How to Measure Your Body

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Let’s face it, no one wants to think about how to measure your body but it is SO important! The truth is, no sewist wants is to go through the long process of sewing a garment, only to find out that it doesn’t fit. Not only is it disappointing but it’s extremely frustrating.

How to Measure Your Body


There are a few ways we can try to avoid this problem, and the biggest solution is actually a preventative measure: take accurate measurements of your body before selecting your pattern!

It’s important to know your body sizing before you go to the store, because you need to pick the pattern that’s going to fit your body. Pattern sizing varies with the brand, so you have to be careful to pick one that matches up to your measurements.

Let’s talk about how to measure your body accurately to help you get a good fit.

Get Ready to Measure:

Step 1: Wear the normal undergarments you usually would, and then a thin layer of form-fitting clothing (such as a tank top and bike shorts or yoga pants). This way you can get accurate measurements without too much added bulk from regular clothes.

Step 2: Get a notebook and pen so you can write down all of your measurements as soon as you take them. Record your measurements to the nearest 1/4 inch!

Step 3: Get a helper! Some of these measurements you might be able to do for yourself, but not all of them will work out single-handed. You’ll need a measuring partner to get the most accurate results, so enlist the help of a sewing friend (you can help each other!), a spouse, or someone else who’s handy with a tape measure.

Now, you’re ready!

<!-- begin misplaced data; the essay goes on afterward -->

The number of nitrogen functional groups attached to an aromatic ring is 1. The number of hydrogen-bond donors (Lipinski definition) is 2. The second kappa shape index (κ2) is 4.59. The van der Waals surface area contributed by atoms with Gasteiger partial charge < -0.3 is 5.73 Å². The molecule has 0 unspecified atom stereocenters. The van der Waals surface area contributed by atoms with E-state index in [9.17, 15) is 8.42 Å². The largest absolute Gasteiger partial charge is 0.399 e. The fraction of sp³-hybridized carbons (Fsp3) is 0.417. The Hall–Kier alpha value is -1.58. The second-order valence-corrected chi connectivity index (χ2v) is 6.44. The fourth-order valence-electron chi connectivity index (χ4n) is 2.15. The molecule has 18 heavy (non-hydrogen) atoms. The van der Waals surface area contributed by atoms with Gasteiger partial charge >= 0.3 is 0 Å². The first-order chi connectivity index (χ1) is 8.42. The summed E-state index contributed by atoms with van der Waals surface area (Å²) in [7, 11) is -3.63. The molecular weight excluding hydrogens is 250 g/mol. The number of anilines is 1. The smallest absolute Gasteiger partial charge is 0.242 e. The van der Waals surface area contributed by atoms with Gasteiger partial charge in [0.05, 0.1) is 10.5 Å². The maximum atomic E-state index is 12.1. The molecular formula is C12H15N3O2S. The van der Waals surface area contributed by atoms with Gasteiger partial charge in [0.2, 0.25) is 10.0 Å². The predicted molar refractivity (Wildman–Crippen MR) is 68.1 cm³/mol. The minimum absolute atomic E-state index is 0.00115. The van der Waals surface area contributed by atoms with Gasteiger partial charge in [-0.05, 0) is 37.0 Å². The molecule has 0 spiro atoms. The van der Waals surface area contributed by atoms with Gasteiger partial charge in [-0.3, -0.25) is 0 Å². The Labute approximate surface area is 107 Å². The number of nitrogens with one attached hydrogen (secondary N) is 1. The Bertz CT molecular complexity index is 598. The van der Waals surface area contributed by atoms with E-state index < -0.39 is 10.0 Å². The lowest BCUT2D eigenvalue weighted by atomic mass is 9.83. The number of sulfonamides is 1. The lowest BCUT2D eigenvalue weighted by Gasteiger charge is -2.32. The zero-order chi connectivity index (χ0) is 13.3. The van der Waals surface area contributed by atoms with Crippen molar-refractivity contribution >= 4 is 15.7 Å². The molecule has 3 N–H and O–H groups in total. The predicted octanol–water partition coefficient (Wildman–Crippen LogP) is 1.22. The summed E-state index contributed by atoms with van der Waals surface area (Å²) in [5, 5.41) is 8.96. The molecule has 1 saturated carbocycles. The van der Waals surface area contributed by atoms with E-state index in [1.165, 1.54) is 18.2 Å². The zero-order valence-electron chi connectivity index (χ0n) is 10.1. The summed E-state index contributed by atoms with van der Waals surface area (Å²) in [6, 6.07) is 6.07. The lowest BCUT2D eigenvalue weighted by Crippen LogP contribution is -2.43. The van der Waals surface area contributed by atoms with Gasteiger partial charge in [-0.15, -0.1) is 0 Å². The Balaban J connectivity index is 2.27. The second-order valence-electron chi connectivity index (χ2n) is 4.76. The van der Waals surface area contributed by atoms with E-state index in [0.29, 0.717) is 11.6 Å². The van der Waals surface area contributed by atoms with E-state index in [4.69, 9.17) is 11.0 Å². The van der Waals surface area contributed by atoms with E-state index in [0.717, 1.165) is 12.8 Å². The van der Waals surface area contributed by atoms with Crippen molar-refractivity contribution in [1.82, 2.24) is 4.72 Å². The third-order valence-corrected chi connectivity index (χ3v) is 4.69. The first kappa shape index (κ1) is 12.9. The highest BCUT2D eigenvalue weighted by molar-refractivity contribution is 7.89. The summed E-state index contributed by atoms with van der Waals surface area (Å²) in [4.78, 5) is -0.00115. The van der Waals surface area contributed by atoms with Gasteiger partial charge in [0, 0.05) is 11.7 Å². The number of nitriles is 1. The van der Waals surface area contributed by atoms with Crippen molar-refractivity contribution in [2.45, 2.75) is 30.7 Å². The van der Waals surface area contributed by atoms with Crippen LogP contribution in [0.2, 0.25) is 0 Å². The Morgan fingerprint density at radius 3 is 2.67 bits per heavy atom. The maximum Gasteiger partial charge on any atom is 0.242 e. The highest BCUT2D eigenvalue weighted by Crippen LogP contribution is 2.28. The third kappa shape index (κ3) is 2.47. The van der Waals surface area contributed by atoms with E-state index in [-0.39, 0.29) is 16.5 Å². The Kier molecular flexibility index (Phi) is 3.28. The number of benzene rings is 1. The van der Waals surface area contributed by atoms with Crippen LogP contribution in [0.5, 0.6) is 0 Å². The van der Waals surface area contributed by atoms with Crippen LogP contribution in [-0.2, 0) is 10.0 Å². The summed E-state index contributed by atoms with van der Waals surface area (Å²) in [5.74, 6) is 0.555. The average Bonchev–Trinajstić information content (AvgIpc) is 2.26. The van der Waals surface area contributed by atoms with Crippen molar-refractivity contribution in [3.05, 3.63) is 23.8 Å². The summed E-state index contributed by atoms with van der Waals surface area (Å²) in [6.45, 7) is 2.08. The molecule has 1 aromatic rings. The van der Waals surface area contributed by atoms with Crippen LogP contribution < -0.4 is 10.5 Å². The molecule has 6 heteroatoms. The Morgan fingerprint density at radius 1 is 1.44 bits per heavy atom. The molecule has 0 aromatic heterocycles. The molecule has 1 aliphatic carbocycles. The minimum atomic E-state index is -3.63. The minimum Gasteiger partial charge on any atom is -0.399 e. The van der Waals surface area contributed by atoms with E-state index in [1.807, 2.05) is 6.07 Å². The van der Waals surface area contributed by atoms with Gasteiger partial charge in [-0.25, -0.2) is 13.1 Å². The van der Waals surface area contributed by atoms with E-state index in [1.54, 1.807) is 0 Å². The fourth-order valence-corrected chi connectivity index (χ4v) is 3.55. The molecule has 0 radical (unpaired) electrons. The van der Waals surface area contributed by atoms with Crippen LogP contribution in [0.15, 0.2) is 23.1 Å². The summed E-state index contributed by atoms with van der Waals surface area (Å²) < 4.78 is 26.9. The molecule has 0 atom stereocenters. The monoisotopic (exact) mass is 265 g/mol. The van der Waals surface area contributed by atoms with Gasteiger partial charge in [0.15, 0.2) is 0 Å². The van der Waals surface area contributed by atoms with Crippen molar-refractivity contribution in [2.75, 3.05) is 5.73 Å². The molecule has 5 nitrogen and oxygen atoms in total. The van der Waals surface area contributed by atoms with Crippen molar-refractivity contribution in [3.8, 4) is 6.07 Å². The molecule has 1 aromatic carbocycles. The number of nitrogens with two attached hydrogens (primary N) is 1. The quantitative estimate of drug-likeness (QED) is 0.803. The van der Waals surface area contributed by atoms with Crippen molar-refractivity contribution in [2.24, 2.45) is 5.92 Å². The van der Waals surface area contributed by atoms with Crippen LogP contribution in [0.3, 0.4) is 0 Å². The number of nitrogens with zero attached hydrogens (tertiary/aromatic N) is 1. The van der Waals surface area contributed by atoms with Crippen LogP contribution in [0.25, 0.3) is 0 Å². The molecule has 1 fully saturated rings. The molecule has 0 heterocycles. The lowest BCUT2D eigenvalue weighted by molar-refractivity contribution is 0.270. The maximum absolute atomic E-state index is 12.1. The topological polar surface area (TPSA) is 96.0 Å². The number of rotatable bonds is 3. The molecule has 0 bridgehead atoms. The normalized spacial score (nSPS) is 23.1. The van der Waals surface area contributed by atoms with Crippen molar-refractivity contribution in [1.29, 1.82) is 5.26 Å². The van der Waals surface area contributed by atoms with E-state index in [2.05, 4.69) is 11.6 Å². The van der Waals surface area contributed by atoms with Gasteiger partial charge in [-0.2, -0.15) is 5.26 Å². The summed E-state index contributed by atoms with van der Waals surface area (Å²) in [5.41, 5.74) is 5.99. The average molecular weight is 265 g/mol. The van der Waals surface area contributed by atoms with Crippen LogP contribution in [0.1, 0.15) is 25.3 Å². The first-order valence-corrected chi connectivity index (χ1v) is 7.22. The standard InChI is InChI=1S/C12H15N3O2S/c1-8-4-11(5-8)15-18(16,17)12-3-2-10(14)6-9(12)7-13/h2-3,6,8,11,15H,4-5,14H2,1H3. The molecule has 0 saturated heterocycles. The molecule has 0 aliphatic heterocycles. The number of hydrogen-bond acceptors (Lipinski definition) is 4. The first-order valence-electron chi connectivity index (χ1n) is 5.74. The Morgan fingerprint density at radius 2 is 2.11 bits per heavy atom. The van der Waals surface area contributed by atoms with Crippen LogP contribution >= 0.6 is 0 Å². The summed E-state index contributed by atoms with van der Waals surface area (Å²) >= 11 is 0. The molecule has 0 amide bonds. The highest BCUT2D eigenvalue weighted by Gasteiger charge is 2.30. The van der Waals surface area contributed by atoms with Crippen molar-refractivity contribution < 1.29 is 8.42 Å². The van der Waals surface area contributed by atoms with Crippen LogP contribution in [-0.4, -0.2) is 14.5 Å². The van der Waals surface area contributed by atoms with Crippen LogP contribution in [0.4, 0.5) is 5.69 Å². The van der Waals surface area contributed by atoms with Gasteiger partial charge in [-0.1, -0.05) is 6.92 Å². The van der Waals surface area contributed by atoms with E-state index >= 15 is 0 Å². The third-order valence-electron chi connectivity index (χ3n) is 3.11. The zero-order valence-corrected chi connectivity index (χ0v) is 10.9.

Learn why a unit of measurement is so important in sewing and pattern making. These simple steps can help improve your fit, garment outlook and performance. The Sewing Loft


How and Where to Measure Your Body for Sewing Patterns:

1. Your height – Stand straight, with your shoulders back, and measure your height from the top of your head down to the floor.

2. Full bust – Measure the circumference of your body around the fullest part of your bust, taking care to keep the tape measure close to your body but not pulled too tightly.

3. Natural waist – Measure the circumference of your body at the narrowest part of your waist.

4. Hips – Measure the circumference of your body around the widest part of your hips/backside. (Heather, I have no idea which word you want to use here, HA!)

5. Lower waist – Measure the circumference of your body at the center point between your natural waist (3) and your hips (4).

6. Shoulder to bust – Measure down the front of your body, starting at the point where your neck meets your shoulder, and stop at the line where you measured your full bust (2).

7. Neck to waist – Measure as in step 6, but this time go down to the line where you measured your natural waist (3).

8. Shoulder width – Measure from the point where your neck meets your shoulder to the farthest point of your shoulder where it begins to curve down to your arm.

9. Neck – Measure the circumference of your neck.

10. Upper back – Measure starting at the center of the base of your neck and stop at your natural waist (3) in the back (this is basically the back-side opposite of step 7).

11. Arm width – Measure the circumference of your upper arm at the widest point.

12. Waist to floor – Measure down, starting at your natural waist and going all the way to the floor.

13. Arm length – Measure from the top of your arm at the shoulder to the tips of your fingers, with your arm natural and straight at your side.

Right click on the image below and save to your computer.

This measure your body worksheet from The Sewing Loft is the perfect way to keep track of key points of measure used when sewing garments. Print it out, measure your body and take it with you when purchasing your next pattern.

Armed with these measurements, you’ll be able to find a pattern that fits your body! Keep in mind that if you find a pattern that fits in one area but not in another, it’s easier to take a pattern in than to let it out. If you decide to get a dress form at some point in the future, you can use these measurements to accurately set the size of the form while you’re at it! Be sure to re-check your measurements at least once or twice a year, especially if you have any fluctuations to your weight or clothing size.

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